The RCN has taken the initiative in organising this event on September 15th in response to the crisis that overtook the SSP. For a period of time, the SSA/SSP brought together most of the significant socialist/communist political currents in Scotland. The SSA and SSP was where the key debates on the Left took place. This is no longer the case. Following from this setback, some of us attended two meetings organised by other SSP or former SSP members in Glasgow to discuss the situation in the SSP. These have not been followed up. When we made further enquiries, it was suggested that perhaps the RCN should take the next initiative. That is one reason why we have taken responsibility for this meeting.
There are comrades invited to this meeting who have left the SSP, those who remain members, and those who never joined, but still appreciate the political significance of the growth and decline of the SSP. It is not the purpose of the meeting to have a discussion over the issue of “In or out of the SSP?” The RCN itself is no longer a platform in the SSP, although we have individual members who remain in the organisation (1). We have already posted our analysis of the rise and fall of the SSP (2).
More important for the meeting on the 15th September are the political consequences we think can be drawn from this experience. You can find our suggestions for the basis of future socialist/communist regroupment. These can be found at:-
However, we are very much aware that our own political analysis is far from the final answer, and that other non-RCN comrades have valuable contributions to make, drawing on their own experiences, or by providing different viewpoints. The RCN welcomes this. This is why we would very much like you to come to this meeting.
Indeed, the RCN does not have a shared position about socialist regroupment to impose on others. In the SSP, many non-RCN members were surprised to see that we didn’t always argue from the same microphone or vote the same way. On some issues we did have an RCN position, but members could still disagree with this in their own name. On many issues though, we had no agreed position and wanted to learn from others through the debate. We publish our own members’ discussions, including where we disagree with each other, on our blog. This is the open approach we also want to encourage on September 15th.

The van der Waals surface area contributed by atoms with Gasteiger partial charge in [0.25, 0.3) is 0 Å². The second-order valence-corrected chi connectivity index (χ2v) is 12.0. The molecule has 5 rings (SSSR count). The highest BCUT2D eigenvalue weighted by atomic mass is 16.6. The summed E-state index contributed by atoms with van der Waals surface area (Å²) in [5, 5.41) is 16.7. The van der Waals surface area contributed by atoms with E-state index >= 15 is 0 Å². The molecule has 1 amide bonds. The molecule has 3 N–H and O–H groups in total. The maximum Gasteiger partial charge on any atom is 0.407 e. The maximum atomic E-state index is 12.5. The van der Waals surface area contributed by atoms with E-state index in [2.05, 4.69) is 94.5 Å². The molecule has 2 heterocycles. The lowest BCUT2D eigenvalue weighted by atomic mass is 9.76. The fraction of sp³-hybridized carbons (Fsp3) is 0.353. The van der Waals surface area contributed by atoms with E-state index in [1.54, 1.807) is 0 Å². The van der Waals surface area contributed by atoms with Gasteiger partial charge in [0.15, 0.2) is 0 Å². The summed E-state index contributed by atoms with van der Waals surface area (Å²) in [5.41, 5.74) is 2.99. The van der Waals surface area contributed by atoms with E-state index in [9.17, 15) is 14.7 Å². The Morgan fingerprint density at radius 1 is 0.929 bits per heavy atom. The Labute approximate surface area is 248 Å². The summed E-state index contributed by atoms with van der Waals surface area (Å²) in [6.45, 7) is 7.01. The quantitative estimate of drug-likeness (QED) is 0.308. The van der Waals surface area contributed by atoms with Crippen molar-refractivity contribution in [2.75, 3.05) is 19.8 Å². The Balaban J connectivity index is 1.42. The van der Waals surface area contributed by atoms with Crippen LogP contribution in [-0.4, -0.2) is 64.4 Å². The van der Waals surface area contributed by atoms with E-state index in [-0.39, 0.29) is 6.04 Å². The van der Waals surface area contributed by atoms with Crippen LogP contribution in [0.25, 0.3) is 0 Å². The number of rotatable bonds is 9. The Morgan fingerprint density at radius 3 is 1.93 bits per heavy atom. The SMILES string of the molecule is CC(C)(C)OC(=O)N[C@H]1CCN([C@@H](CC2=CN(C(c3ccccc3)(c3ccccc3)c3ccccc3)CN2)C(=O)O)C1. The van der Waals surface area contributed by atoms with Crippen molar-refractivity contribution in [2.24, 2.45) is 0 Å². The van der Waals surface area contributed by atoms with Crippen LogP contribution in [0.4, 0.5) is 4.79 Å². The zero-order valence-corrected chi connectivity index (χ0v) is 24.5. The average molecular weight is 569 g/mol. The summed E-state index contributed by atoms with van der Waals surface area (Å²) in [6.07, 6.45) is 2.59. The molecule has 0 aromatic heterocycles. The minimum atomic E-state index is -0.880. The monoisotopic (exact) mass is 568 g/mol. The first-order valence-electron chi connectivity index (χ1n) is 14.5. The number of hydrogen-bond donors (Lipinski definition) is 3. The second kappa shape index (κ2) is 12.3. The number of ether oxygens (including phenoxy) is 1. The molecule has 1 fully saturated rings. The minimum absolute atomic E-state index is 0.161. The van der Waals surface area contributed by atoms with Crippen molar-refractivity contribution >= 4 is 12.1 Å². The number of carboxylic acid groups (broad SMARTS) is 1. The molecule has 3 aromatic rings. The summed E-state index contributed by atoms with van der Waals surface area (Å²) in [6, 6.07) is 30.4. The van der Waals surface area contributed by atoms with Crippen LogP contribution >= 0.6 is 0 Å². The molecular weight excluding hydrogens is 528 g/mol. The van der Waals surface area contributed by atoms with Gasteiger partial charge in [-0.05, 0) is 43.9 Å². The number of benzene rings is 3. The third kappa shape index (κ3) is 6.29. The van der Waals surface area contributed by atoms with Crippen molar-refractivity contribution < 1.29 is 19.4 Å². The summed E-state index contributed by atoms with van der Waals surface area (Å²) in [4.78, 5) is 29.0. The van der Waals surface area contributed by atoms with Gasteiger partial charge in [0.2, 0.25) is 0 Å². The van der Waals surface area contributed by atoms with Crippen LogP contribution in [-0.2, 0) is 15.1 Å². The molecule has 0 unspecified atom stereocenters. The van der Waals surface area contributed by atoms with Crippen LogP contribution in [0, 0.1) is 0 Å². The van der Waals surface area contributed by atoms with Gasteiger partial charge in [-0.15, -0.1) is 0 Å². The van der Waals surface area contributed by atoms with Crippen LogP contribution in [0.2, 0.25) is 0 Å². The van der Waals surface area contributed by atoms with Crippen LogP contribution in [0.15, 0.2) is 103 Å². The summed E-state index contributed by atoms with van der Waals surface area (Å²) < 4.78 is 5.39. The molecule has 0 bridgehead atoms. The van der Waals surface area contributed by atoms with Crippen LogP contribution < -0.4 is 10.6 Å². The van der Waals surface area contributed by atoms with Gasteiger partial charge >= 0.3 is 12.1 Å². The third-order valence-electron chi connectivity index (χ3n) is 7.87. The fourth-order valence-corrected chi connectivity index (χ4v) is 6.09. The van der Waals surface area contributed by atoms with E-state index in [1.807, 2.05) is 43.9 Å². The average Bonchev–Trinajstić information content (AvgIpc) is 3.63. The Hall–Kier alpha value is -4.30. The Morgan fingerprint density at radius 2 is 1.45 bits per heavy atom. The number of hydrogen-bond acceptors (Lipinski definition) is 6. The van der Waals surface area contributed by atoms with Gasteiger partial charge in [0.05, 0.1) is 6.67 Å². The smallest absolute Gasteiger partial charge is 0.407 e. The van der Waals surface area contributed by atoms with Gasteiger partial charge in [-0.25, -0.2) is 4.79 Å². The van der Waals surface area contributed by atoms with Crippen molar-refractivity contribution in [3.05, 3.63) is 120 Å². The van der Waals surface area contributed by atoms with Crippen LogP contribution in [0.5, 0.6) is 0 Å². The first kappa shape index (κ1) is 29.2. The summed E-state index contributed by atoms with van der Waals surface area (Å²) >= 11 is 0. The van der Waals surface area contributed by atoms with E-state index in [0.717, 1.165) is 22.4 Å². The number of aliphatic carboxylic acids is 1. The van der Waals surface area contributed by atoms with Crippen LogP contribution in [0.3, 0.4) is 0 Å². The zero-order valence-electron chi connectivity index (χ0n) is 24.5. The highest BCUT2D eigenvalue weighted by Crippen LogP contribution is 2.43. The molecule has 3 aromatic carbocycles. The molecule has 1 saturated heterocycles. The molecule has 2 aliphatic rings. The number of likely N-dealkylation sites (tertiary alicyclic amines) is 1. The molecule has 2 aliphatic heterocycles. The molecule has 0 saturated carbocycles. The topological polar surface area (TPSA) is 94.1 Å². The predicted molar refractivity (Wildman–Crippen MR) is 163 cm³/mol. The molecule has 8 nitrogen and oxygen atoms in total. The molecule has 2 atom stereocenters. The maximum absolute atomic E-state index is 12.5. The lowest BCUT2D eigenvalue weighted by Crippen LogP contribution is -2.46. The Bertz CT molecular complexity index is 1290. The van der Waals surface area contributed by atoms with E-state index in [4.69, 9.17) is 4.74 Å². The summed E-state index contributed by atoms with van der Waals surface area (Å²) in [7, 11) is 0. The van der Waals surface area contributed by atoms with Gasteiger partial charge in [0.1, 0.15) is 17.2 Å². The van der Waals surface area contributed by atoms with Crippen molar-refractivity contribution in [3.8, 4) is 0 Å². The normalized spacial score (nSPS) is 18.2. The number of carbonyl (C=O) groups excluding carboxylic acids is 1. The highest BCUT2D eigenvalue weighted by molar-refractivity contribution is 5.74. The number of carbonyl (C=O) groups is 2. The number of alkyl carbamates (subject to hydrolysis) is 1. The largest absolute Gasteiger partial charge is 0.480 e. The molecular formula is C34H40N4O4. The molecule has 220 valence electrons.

i) Internationalism from Below
However, apart from our well-known commitment to democracy, especially within socialist and working class organisations, the RCN has perhaps become best known for its distinct socialist republican ‘Internationalism from Below’ approach to the National Question in the UK. We think that this is particularly important in the context of the forthcoming Scottish ‘independence’ referendum. After a considerable period of debate the RCN has issued a statement to address this issue (3). Nevertheless, there is still continuing debate within the RCN over this (4). We have tried to develop deeper theoretical work on which to base our politics (5). We also try to provide up-to-date analysis of the political situation, using contributions from non-RCN members too (6). We believe it is vital that socialists offer an alternative to the Left nationalism and Left unionism that dominates the current debates on the Left.
ii) The need for a genuine socialist/communist alternative
However, an area where non-RCN members in Scotland may not be quite so aware of our developing politics is our belief that, in the conditions of the continuing and deepening economic capitalist crisis, the Left has to go beyond the mere defence of past gains (important though these are), and especially beyond the autocratic statist socialism of the old USSR and official Communism, and the bureaucratic welfare statism and Keynesianism of Socialist Democracy. We first argued for the need for such an approach in the immediate aftermath of the Credit Crunch (7).